classification
Title: python -m and runpy.run_module set different __name__ by default
Type: Stage: resolved
Components: Versions:
process
Status: closed Resolution: not a bug
Dependencies: Superseder:
Assigned To: Nosy List: Julian, ncoghlan
Priority: normal Keywords:

Created on 2019-08-24 17:59 by Julian, last changed 2019-09-12 14:19 by Julian. This issue is now closed.

Messages (5)
msg350387 - (view) Author: Julian Berman (Julian) * Date: 2019-08-24 17:59
This seems brutally simple, to the point where I'm concerned I'm missing something (or have seen this issue filed elsewhere but can't find it), but `python -m` and `runpy.run_module` don't set the same __name__ -- specifically `runpy.run_module`, when given a non-package, defaults to setting __name__ to `mod_name`.

So, given package/foo.py, with the "common"

`if __name__ == "__main__":` check at the bottom, `python -m package.foo` successfully executes, but `runpy.run_module("package.foo")` exits silently, unless explicitly passed `runpy.run_module("package.foo", run_name="__main__").

[n.b. pep517.{build,check} is a specific example of such a module that advertises itself as wanting to be executed via `python -m`]

issue16737 seems related but not exactly the same from what I can tell.
msg351069 - (view) Author: Nick Coghlan (ncoghlan) * (Python committer) Date: 2019-09-03 07:41
Yes, this is deliberate. From the run_module documentation: "__name__ is set to run_name if this optional argument is not None, to mod_name + '.__main__' if the named module is a package and to the mod_name argument otherwise."

This allows arbitrary code to be executed to populate a namespace, but you have to explicitly opt-in to having a second pseudo-__main__ module run in the same process (with all the potential pickle compatibility issues that doing so creates).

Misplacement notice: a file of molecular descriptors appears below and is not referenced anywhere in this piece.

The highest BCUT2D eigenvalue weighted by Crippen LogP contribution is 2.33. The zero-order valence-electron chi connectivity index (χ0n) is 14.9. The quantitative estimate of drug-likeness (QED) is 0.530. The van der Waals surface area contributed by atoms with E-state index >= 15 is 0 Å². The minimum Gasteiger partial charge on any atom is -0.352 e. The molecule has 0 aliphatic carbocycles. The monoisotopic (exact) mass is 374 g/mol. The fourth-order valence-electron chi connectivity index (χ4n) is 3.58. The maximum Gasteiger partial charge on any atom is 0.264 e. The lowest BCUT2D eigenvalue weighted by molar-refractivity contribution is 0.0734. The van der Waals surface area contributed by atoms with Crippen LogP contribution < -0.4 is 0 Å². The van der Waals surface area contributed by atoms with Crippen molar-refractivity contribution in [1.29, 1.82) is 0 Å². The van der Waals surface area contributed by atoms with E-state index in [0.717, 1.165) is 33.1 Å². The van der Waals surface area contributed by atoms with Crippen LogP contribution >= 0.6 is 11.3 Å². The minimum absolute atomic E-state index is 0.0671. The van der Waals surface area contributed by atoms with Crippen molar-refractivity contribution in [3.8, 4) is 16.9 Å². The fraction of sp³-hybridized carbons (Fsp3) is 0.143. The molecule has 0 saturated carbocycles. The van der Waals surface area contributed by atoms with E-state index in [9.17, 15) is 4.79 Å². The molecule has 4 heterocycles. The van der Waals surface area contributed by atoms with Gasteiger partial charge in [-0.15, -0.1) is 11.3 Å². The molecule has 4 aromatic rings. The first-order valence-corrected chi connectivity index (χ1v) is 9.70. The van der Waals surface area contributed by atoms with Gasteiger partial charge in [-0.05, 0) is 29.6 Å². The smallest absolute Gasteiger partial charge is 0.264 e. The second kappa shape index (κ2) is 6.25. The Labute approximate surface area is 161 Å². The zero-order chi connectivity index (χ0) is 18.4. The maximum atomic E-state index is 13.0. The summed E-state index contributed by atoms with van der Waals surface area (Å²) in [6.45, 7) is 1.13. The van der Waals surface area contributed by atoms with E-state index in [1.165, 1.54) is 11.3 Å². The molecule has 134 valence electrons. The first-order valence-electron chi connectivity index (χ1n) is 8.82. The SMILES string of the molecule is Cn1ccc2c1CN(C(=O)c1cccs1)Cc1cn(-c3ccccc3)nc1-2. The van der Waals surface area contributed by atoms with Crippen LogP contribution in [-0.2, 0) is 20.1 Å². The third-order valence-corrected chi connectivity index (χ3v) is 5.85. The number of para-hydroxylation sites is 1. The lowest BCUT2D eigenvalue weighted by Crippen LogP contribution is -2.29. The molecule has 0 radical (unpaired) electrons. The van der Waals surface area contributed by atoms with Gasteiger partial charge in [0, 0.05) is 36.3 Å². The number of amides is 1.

msg351075 - (view) Author: Julian Berman (Julian) * Date: 2019-09-03 08:26
Is there no desire to have an API that works like -m (entirely. In this and
any other way)?

On Tue, Sep 3, 2019, 09:41 Nick Coghlan <report@bugs.python.org> wrote:

>
> Change by Nick Coghlan <ncoghlan@gmail.com>:
>
>
> ----------
> stage:  -> resolved
> status: open -> closed
>
> _______________________________________
> Python tracker <report@bugs.python.org>
> <https://bugs.python.org/issue37941>
> _______________________________________
>
msg352030 - (view) Author: Nick Coghlan (ncoghlan) * (Python committer) Date: 2019-09-11 23:03
There is one, it just isn't public: runpy._run_module_as_main.

It's a private API that the -m switch implementation calls, and was introduced after the original runpy.run_module was found not to offer everything the switch needed.

It isn't possible to fully emulate -m from Python code though, as the lifecycle of the real main module is intertwined with the lifecycle of the underlying interpreter.

So if folks really want to try to do this, the source code is there to look at, but we're not giving the false impression that it's easy to do correctly with no unintended consequences.